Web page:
Three-time Union Internationale Motonautique F1 H2O world champion Alex Carella thought he gave the “new look” Team Abu Dhabi organization its first win at the 19th Grand Prix of France on Sunday but the victory party was cut short after UIM officials deemed his setup was not within the rules, thus handing Kuwaiti driver Youssef Al Rubayan his first career victory.
Kuwait’s Yousef Al Rubayan of the F1 Atlantic Team won the F1 H2O Grand Prix of France. Photo by Vittorio Ubertone/Idea Marketing.
The race, run in front of thousand of fans along the southern banks of Lac Leman (Lake Geneva) at the second round of the F1 H2O World Championship, looked at first like it was going to be a storybook ending for defending world champion Philippe Chiappe. The driver from Rouen, France, jumped into the lead from pole position and led Carella and the rest of the field for half of the 34-lap event until he came to a sudden stop on the course.
“We felt we had the strongest package in the paddock and it was going the way we planned until the flywheel let go leaving us dead in the water and no points on the weekend,” Chiappe said. “I feel sorry that we couldn’t deliver the victory for the thousands that were cheering for us but through all this bad news, the good news is we still think we have the package to beat anyone on any weekend this season. So, we’ll try to reverse our bad luck when we head to Porto, Portugal in a month.”
A second surprise came when another multiple-time world champion Sami Selio of the Mad Croc Baba Team, who battled his way from fifth off the dock to the runner-up position, was given a one-lap penalty after destroying a buoy on the course that dropped him down to fifth place.
Finishing third and reaching the podium for the first time in his young career was Finnish driver Filip Roms, Selio’s teammate on the Mad Croc Baba Team. Swedish driver Jonas Andersson took second in his Team Sweden Molgaard boat finishing on the podium for the second straight race in France dating back to his third-place finish in La Rochelle in 2007. He is tied for second in the championship points race with Al Rubayan with 24 points.
Shaun Torrente made his debut with the Victory Team in Evian, France. Photo by Vittorio Ubertone/Idea Marketing.
The race took another turn when on the 25th lap, Erik Stark of the Emirates Team was caught from behind as he tried to hold off the charging Francesco Cantando of Italy who had managed to move up 10 positions while looking for sixth when he and Stark came together going into turn five spinning Stark out after hitting his engine cowling and the Motorglass F1 driver barrel rolling to a stop ending both their days. As the clean-up continued the race ended under a yellow flag when it was impossible to get the safety personnel and the course cleared in the allotted time before the completed 34 laps.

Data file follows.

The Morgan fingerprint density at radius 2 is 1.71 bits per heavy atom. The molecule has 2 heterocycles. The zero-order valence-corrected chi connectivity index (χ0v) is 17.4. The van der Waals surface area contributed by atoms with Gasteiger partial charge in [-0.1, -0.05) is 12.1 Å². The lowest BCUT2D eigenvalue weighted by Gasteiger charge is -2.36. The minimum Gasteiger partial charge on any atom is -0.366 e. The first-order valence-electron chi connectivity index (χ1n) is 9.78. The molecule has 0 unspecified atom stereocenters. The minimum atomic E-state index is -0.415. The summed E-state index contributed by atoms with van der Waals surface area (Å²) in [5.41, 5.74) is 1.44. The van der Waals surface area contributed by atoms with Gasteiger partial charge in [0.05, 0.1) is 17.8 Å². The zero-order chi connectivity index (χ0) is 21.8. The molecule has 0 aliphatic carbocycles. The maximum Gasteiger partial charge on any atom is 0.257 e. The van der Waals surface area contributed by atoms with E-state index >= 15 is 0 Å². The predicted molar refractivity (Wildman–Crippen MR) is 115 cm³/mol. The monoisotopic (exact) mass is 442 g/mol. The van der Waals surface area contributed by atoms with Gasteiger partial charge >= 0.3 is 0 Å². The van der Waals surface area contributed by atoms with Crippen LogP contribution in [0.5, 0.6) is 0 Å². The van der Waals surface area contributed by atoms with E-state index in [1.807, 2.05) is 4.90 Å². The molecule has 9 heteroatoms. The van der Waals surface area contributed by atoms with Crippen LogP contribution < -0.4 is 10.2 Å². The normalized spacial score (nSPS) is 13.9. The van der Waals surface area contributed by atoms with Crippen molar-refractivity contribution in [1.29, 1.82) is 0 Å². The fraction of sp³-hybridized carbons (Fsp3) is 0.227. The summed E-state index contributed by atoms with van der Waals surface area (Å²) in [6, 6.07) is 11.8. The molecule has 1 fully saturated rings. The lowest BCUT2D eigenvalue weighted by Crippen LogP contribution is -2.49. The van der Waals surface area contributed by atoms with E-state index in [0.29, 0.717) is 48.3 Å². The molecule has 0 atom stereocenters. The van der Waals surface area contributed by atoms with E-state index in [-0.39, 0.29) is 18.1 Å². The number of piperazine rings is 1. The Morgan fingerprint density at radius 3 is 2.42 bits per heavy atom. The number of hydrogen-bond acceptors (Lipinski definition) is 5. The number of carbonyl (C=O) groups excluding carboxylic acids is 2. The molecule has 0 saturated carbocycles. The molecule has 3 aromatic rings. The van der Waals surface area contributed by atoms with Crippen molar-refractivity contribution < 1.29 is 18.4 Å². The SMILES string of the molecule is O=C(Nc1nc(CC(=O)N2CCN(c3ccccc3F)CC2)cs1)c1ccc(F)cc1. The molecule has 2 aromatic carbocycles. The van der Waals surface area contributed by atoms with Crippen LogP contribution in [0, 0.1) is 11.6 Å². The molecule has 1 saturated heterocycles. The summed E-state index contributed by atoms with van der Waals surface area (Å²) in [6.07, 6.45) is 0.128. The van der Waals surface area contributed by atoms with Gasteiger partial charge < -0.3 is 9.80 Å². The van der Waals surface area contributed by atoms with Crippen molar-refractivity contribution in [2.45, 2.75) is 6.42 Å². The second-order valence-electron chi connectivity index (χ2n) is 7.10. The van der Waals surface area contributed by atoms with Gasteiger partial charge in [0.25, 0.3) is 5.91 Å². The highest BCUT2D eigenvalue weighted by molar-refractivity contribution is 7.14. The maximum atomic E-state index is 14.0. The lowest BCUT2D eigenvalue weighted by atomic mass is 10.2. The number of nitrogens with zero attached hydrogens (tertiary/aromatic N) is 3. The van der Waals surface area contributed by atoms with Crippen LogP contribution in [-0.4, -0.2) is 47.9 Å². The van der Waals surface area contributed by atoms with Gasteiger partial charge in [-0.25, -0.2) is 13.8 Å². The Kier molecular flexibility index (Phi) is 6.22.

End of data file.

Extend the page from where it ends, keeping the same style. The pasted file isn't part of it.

For American driver Shaun Torrente, who came into the race leading the drivers championship with 20 points and looking like he would add at least 15 more, the yellow flag didn’t help his cause. The Victory Team driver ended in fourth after he slowed during the pace boat period and, with a clogged engine fuel filter, limped his way to the finish. He’s still leading the championship with 29 points.
“We had a really good day that almost ended up great,” Torrente said. “We were running second most of the race until the fuel tank started to come apart and clogged the fuel filters. The race finished under yellow where I was second but they said I did not maintain my position so I finished sixth (with the DQs I moved up to fourth). I kept the points lead, but would have won if the appeal went my way. We’re focused on Portugal—the new F1 H2O Victory Team is charging forward.”
The series, which appears to be wide open after the first two races of the season, heads to the historic city of Porto in Portugal for the first time on August 1-2.